Don't think of it as another tax. Think of it as tough love from Uncle Sam.
That's how Melissa Healy tried to sell Los Angeles Times readers on the notion of junk food sin taxes in her July 27 entry -- "Tough love for fat people: Tax their food to pay for healthcare" -- at the paper's Booster Shots blog:
When historians look back to identify the pivotal moments in the nation's struggle against obesity, they might point to the current period as the moment when those who influenced opinion and made public policy decided it was time to take the gloves off.
As evidence of this new "get-tough" strategy on obesity, they may well cite a study released today by the Urban Institute titled "Reducing Obesity: Policy Strategies From the Tobacco Wars."
Key among the "interventions" the report weighs is that of imposing an excise or sales tax on fattening foods. That, says the report, could be expected to lower consumption of those foods. But it would also generate revenues that could be used to extend health insurance coverage to the uninsured and under-insured, and perhaps to fund campaigns intended to make healthy foods more widely available to, say, low-income Americans and to encourage exercise and healthy eating habits.
Yes, you read correctly. Healy envisions a future thinner, fitter America looking back through the history books to see the ever-so-enlightened liberal Urban Institute as the genesis of its fat-free paradise.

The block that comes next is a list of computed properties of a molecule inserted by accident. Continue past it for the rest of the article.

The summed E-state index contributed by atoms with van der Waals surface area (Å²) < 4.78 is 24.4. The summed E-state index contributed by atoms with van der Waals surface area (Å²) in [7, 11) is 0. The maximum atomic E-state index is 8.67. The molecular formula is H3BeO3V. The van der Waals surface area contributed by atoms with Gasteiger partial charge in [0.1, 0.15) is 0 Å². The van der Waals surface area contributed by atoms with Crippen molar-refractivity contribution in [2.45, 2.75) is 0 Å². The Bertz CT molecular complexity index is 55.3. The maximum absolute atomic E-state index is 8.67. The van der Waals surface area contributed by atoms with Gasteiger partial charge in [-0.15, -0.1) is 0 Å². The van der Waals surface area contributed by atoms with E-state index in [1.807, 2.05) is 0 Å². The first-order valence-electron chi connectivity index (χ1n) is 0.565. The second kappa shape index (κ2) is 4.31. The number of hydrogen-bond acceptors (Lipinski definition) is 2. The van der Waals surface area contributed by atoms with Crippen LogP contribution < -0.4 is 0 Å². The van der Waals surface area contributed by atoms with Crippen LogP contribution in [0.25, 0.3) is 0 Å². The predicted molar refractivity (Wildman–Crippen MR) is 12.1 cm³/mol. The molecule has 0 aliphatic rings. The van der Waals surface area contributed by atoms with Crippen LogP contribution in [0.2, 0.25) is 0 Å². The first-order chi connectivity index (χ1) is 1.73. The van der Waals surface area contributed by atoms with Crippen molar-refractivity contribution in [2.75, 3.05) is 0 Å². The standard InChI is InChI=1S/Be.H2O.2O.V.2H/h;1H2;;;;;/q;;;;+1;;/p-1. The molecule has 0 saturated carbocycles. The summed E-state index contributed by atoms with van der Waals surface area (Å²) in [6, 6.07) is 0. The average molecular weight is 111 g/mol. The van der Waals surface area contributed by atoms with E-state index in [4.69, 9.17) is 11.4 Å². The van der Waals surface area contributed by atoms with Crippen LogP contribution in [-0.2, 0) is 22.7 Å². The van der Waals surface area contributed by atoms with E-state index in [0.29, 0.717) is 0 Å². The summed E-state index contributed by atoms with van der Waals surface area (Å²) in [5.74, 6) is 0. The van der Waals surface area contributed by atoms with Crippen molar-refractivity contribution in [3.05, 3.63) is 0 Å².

Of course Healy never explained the group's liberal political bent in her blog post, which concluded by suggesting that the American public is already sold on fat taxes -- ranging from 10 to 30 percent in order to be effective in behavior modifcation -- levied on "less healthy" foods -- as defined, naturally, by bureuacrats -- and that only self-interested business lobbies are incensed by the notion of fat taxes:
There can be little doubt that lobbyists for the food, restaurant and grocery industries would come out swinging on any of these proposals. But the report cites evidence of a turning political tide for proposals that would hold the obese and other consumers of nutritionally suspect food accountable for their choices. A recent national poll found that 53% of Americans said they favored an increased tax on sodas and sugary soft drinks to help pay for healthcare reform. And even among those who opposed such an idea, 63% switched and said they'd favor such a tax if it "would raise money for health-care reform while also tackling the problems that stem from being overweight."